Egypt’s Coup: Muslim and Christian leaders back
By Michael Hughes
Just hours after the Egyptian military removed President Mohamed Morsi from office on Wednesday leading Muslim and Christian clerics announced their support for an army-sponsored plan to suspend the constitution and hold early elections according to Egypt’s state-controlled.
Grand Imam Ahmed el-Tayeb, one of the highest authorities on Sunni Islam, and Pope Tawadros II, the head of Egypt’s Coptic Church, sat beside one another in a symbolic gesture of sectarian unity as General al-Sisi announced the transition plan on Egyptian State Television.
The general was also surrounded by other noteworthy Muslim, secularist and liberal political leaders in a show of consensus that could help Egyptian military leaders garner support for their plan in Washington.
Reactions from the White House and the State Department have been ambiguous, although President Barack Obama expressed deep concern over the removal of Egypt’s first democratically-elected president and called for a quick return to civilian leadership.
In May Secretary of State John Kerry quietly approved $1.3 billion in military assistance to Egypt despite the country’s failure to meet congressional democracy standards. U.S. law requires non-humanitarian aid to be cut-off to any country “whose duly elected head of government is deposed by military coup d’état.”
The New York Times reported that after al-Sisi spoke Morsi released a defiant video over a presidential website saying, “I am the elected president of Egypt,” and asked everyone to sit with him and negotiate.
The site was quickly shut down, prompting Morsi to e-mail journalists a statement that called the takeover “a complete military coup” categorically rejected by all the free people of Egypt who have struggled to turn the country into “a civil democratic society.”
The military refused to describe Wednesday’s arrest of Morsi as a coup and instead characterized it as an effort to achieve “national reconciliation.”
Morsi’s ouster strikes a devastating blow to the Islamist agenda across the region, illustrating that political Islam is ill-suited for governance and should be relegated to its former status as a social movement.
However, according to an Associated Press analysis, the Islamist fringe may conclude that violence is the only way to fulfill “their dream of an Islamic state,” as opposed to democracy, which many viewed as heresy in the first place.
But millions of Egyptian protesters believe Morsi and the Muslim Brotherhood overreached, abused power and failed at democracy. The Brothers consolidated power beyond their mandate and made the tragic mistake of assuming their “Islamist project” was acceptable to the society at large.
Morsi did not follow through on his promises to establish an inclusive government, has proven incapable of addressing the country’s severe economic woes and was unable to accept criticism, evidenced by his administration’s policies of jailing dissenters and squashing freedom of the press.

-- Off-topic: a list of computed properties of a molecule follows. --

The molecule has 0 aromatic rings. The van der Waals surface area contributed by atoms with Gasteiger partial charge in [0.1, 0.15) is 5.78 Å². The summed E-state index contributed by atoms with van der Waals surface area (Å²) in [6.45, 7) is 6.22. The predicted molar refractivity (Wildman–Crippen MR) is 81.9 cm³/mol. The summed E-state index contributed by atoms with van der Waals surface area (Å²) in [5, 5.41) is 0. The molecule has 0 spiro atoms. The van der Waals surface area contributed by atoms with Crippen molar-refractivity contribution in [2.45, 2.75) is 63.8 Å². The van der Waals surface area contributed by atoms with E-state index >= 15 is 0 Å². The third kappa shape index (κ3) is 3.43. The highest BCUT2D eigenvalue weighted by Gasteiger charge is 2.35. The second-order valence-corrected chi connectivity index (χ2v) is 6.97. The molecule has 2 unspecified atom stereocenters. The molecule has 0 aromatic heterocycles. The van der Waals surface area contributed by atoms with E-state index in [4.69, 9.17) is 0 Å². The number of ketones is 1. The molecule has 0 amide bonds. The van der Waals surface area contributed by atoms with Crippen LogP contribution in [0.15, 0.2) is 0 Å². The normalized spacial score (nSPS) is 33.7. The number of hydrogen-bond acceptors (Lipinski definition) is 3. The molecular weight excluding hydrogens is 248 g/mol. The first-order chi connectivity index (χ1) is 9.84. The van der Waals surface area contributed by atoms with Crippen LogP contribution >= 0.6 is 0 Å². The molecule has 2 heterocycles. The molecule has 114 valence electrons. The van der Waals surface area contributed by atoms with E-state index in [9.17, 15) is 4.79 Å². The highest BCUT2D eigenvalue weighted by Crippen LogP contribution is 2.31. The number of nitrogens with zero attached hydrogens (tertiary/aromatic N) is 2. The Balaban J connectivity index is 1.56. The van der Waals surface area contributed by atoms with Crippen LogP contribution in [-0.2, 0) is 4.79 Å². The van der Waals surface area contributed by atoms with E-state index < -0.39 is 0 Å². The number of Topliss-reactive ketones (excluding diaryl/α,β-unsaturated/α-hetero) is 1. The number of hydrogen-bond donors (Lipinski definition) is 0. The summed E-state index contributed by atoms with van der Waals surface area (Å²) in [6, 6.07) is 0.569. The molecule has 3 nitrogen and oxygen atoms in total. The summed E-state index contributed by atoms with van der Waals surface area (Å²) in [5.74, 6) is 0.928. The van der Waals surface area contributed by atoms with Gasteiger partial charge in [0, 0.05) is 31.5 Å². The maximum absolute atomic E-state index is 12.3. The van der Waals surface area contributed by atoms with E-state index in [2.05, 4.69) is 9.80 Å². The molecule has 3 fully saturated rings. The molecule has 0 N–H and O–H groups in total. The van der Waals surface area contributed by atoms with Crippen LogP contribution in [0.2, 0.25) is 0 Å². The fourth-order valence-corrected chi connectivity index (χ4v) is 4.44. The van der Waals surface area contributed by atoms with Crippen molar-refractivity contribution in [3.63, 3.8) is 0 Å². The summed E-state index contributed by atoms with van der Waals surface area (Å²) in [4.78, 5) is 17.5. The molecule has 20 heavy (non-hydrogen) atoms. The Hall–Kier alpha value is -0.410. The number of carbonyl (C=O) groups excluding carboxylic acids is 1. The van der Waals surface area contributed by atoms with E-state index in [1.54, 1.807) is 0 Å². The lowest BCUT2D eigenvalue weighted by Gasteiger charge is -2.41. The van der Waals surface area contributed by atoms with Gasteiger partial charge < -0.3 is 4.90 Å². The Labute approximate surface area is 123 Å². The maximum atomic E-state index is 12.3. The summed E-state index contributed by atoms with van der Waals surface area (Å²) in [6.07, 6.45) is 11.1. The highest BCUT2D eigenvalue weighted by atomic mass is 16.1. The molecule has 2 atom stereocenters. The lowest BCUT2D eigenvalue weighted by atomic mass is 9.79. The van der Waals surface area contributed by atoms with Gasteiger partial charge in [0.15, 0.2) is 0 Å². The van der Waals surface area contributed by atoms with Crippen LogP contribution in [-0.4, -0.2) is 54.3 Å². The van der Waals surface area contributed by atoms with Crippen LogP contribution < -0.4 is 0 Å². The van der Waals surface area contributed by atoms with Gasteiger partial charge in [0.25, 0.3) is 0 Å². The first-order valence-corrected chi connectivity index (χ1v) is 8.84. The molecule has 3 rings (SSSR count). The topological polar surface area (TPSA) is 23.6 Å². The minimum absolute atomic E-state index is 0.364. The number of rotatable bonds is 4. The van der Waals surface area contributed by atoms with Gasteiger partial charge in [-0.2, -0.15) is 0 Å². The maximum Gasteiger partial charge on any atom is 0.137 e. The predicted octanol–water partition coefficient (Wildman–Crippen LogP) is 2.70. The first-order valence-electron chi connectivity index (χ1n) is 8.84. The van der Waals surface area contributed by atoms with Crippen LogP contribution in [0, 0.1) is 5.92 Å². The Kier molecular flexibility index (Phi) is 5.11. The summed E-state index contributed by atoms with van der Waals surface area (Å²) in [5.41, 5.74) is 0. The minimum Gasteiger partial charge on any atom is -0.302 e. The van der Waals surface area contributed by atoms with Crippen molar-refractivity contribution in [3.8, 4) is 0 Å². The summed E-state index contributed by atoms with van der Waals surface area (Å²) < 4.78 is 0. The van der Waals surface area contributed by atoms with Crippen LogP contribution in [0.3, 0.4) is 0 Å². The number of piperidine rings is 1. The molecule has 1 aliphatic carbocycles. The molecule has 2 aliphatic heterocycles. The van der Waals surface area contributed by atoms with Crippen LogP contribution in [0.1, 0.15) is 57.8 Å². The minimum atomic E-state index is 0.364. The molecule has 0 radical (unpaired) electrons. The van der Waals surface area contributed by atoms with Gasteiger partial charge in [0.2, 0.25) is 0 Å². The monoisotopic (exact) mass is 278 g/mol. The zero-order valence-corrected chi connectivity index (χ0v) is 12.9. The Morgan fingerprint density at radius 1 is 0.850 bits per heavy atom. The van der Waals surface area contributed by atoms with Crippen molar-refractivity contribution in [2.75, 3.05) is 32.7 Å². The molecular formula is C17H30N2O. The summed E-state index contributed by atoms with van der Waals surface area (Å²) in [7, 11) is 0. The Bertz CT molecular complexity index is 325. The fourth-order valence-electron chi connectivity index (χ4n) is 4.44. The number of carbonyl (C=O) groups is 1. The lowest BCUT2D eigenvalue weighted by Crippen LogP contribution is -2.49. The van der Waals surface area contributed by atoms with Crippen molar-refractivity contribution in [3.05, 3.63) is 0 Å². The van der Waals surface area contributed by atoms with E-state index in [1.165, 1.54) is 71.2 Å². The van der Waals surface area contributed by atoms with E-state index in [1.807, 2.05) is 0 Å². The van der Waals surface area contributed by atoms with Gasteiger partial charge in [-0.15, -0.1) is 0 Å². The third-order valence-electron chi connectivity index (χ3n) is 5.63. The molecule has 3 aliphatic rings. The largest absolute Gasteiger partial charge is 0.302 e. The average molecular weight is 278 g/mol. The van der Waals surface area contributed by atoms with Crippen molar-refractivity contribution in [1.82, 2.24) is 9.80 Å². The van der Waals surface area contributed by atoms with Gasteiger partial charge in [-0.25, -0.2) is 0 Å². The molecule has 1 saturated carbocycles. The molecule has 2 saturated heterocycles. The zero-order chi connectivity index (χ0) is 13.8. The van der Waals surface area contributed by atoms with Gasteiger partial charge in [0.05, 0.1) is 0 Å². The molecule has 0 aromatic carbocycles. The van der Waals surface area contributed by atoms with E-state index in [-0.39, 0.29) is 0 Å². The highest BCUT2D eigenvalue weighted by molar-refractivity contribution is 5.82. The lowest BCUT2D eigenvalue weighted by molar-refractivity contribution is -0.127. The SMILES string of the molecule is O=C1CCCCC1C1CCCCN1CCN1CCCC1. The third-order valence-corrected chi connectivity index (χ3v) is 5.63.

Michael W. Hanna of the Century Foundation believes “Morsi’s abysmal performance during their short tenure is a tale of how not to guide and rule.”
By every measure available Morsi’s economic program turned out to be an abject failure. Foreign currency reserves could barely cover three months of imports in a country that relies on foreign sources for 70% of its food. Egypt is also suffering from skyrocketing inflation, reduced tourism revenue, capital flight, lack of foreign direct investment and high levels of unemployment.
The IMF has been prepared to extend Egypt a $4.8 billion loan if Cairo implemented fiscal reforms, such as eradicating fuel and food subsidies and raising consumption taxes.
The Brotherhood fueled violent protests at the end of last year when it rammed through an Islamist-drafted constitution that neglected the rights of women and minorities.
In addition, Morsi’s rule by fiat gradually weakened the role of parliament. Professor M. Steven Fish, a political scientist from the University of California at Berkeley, told this reporter during an interview for The Huffington Post in March that Morsi’s concentration of power was “poison for democracy.”
But the political opposition has been unable to make political hay of the rising public indignation and has failed to put forth its own serious proposals to rectify the country’s ills. The opposition has been hamstrung by major philosophical differences between its socialist and pro-business wings.
Some experts believe the opposition needs a unifying leader, a coherent economic strategy and a better coordinated and more disciplined ground game if it is going to defeat the Muslim Brotherhood’s well-oiled electoral juggernaut.